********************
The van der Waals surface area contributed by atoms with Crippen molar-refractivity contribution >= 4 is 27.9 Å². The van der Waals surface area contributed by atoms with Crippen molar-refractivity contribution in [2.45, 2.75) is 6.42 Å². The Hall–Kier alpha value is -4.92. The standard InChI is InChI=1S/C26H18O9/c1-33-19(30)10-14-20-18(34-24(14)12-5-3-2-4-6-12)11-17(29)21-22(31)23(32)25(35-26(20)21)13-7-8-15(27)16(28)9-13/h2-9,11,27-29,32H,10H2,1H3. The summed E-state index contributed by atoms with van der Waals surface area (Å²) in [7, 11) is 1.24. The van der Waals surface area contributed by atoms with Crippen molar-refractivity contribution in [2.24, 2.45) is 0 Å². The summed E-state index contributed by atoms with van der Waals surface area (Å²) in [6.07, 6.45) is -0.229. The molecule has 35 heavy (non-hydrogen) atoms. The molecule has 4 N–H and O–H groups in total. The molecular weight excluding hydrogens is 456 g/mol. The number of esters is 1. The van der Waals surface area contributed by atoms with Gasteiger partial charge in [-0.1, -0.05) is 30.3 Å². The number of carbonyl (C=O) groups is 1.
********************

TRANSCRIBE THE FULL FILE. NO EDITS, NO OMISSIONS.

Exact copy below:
The van der Waals surface area contributed by atoms with Crippen molar-refractivity contribution >= 4 is 27.9 Å². The van der Waals surface area contributed by atoms with Crippen molar-refractivity contribution in [2.45, 2.75) is 6.42 Å². The Hall–Kier alpha value is -4.92. The standard InChI is InChI=1S/C26H18O9/c1-33-19(30)10-14-20-18(34-24(14)12-5-3-2-4-6-12)11-17(29)21-22(31)23(32)25(35-26(20)21)13-7-8-15(27)16(28)9-13/h2-9,11,27-29,32H,10H2,1H3. The summed E-state index contributed by atoms with van der Waals surface area (Å²) in [7, 11) is 1.24. The van der Waals surface area contributed by atoms with Crippen molar-refractivity contribution in [2.24, 2.45) is 0 Å². The summed E-state index contributed by atoms with van der Waals surface area (Å²) in [6.07, 6.45) is -0.229. The molecule has 35 heavy (non-hydrogen) atoms. The molecule has 4 N–H and O–H groups in total. The molecular weight excluding hydrogens is 456 g/mol. The number of esters is 1. The van der Waals surface area contributed by atoms with Gasteiger partial charge in [-0.1, -0.05) is 30.3 Å². The number of carbonyl (C=O) groups is 1.